Rpservations are being taken
for the Communitv Sed?r to take
r'-sr-o at the Hallandale Jewish
Center, Sunday, April. 7. at 7:30
p.m. it will be conducted by
Rabbi Harry E. Schwartz and
Cantor Danziger. Members and
friends may make reservation-
by phoning Marian Franklin or
the Temple office.
*
Temple Beth Shalom commu-
nity Passover Seder, will be held
in the new ballroom. Saturday,
April 6. at 7:30 p.m. The service
will be conducted by Dr. Morton
Ma'avskv, assisted by Cantor
Irving Gold. A traditional dinner
will be served and group reserva-
tions will be honored. For par-
ticulars, phone Svlvia S. Gordon
at the Temple office.

Temple Sinai will hold its Pas-
sover Service and Seder Satur-
day, April 6, at 7 p.m. in Haber
Karo Hall. It will be conducted
by Rabbi David Shapiro and Can-
tor Yehuda Heilbraun assisted by
the Temple Choir. Chairmen for
the evening are Mr. and Mrs.
Samuel Albert.
Family Living
Shabbat Weekend
April 26 and 27
The Abraham Heschel Chapter
of American Jewish Congress is
a group of men and women in the
Hollywood area who are commit-
ted to the philosophy of their
founder, Rabbi Stephen S. Wise:
"Not Charity, But Justice."
A.J.C. offers Americans who
want to work for Jewish dignity
in the context of equality for all
Americans, tne opportunity to
become involved in the great is-
sues of our daylocal, national
and international.
The group meets on the third
Thursday of each month at 8
p.m.. at Temple Beth Shalom,
Hollywood.
The latest project of the Chap
ter, according to Carlos Feldman.
president, is a "Family Living
Shabbat Weekend." in coopera-
tion with Temple Solel of Holly-
wood.
The Study-Workshop (Kallah)
is planned for April 26-27. and
will include psychologist Dr.
Samuel Feldman. as one of the
four speakers to conduct various
seminars. Havedalah services con-
ducted by Rabbi Robert Frazin of
Temple Solel.
2JL
Where Your Monev Goes
4
Social Work Student Scholarship
Hollywood is one of more than 80 communities which an-
nually makes a contribution of from S250 to S750 to the Council
of Jewish Federations and Welfare Funds National Scholarship
Plan.
The purpose of the plan is to assist interested and qualified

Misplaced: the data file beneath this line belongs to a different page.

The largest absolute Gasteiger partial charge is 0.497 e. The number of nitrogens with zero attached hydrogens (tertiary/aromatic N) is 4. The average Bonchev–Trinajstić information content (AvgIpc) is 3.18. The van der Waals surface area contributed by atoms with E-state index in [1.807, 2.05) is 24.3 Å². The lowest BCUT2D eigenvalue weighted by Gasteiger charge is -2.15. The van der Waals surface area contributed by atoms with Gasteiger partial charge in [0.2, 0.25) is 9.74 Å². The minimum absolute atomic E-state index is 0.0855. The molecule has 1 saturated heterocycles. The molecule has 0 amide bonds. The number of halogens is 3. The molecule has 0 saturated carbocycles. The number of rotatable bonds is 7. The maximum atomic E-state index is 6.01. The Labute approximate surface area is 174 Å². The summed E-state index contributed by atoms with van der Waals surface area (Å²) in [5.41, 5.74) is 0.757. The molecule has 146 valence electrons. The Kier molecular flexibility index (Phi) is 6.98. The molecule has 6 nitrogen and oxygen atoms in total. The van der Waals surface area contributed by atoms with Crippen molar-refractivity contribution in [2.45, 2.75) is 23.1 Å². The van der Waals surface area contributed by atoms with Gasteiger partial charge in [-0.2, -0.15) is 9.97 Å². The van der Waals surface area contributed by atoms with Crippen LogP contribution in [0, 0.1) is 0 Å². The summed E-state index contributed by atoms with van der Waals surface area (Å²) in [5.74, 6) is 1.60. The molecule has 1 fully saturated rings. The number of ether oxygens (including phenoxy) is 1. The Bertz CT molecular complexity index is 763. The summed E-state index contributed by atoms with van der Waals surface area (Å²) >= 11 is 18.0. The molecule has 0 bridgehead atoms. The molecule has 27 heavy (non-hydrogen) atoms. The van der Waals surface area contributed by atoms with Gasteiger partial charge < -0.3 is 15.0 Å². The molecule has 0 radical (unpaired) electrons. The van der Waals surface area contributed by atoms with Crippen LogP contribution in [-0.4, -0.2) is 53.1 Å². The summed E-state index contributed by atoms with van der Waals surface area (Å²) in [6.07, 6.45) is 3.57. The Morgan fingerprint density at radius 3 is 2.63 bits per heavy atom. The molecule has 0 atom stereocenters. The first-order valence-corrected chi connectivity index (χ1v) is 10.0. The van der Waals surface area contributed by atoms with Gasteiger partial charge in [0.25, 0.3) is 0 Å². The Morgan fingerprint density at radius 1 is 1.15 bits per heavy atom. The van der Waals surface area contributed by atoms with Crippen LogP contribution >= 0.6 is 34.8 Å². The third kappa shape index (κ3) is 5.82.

college studenti and beginning workers in obtaining the po-^t
graduate education requited for social welfare positions in the
field of Jewish Communal Service.
This need for such professional personnel, especially at
the beginning level, remains constant and heavy.
arnett
lanK
Barnett Bank
of Hollywood
Tyler Street at 19th Avenue Phone: 925-8200
Cuiro-n Mad*
DRAPERIES
BED SPREADS
INTERIOR DECORATING
FASHION FABRICS
805 N. FEDERAL HWY.
HALLANDALE. FLORIDA
Phone: 923-0564
SHADES
SLIP COVERS
UPHOLSTER*
Maiww Painst & Supplies
HARDWARE ft PAINT. INC
HOUSEWARES ft GIFTS
HONE DECOR ACCESSORIES
Baili / Closet Accesjrit
Btflitf Wi4s Rm Dividers
Mason Shafts
Drocry Rsit
Itlteaitf
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Page 4
+Jmisii fhrktiar ** Shof*r Hollywood
Friday. Manft 29, 1974
wJewisti meridian
mmm bfll (IIH llull\Rou
OmfE and PLANT 120 N.E. th St.. Miami. Fla. 3313* Phone 373 40(
HOLLYWOOD OFFICE Telephone 373-460.'
P.O. Box 2973. Miami. Florida 33101
FRED K. SHOCHET SUZANNE SHOCHET SKI.MA M. THOMPSON
Editor and Publisher Executive Editor Assistant to Publisher
RITA OOODMAN. News Coordinator
The Jewish Plorldian Doea Not Ouaranta* The Kaanruth **
Of The Merchandise Advertlaed In Ita Columns
Published Bl-Weekly by the Jewish Flurtdlan
Becond-Clasa Postage Paid at Miami. Fla.
Jewish Welfare Federation of Greater Hollywood Shofar Editorial
ADVISORY COMMITTEE Dr. Sheldon Wlllens. Chairman: Ross Becker-
man, Ben Sailer. Marlon Nevlna, Dr. Norman Atkin. Robert N. Kerbel
The Jfwuh Floridian haa abiorbed the Jewiah Unity and the Jawiah Weekly.
Memoer of the Jewish Telegraohic Agency. Seven Arts Feature Syndi-
cate. Worldwide Newt Service. National Editorial Association. American As-
sociation of English-Jewish Newspapers, and the Florida Press Association.
SrilSCHlPTlON RATES: (Local Area) One Year J4.00. Out of Town Upon
Rroiiest.
Volume 4
Friday, March 22, 1974
Number 7
6 NISAN 5734
ABC Was Thoughtless
We go along with the Anti-L B'rith and other organizations that are on record this week
as deploring the ABC-TV pioducticn oi Sir Laurence Olivi-
er's "Merchant of Venice.
This is one of those Shakespearean plays that never
sit well with Jew and non-Jew alike, because dramatically
its motives are mixed.
In the midst of a profound tragedy (Shylock's "punish-
ment" for his failure to accept his daughter Jessica's mar-
riage to a non- Jew) are comical-pastoral elements (the
popular Elizabethan by-play between Portia and Nerissa
and their lovers).
This enormous disparity in tone reaches its high point
with Shylock's classic "what is a Jew" speech set against
the satanic delight he experiences in the discovery that
through his bond (the pound of flesh), he will gain his re-
venge against Christian society.
High Price of Admission
During the past few years, American tourists in Lon-
don, attracted as by a magnet to Sir Laurence's production
of the "Merchant of Venice" at the National Theattre, re-
peatedly went away from the production with the feeling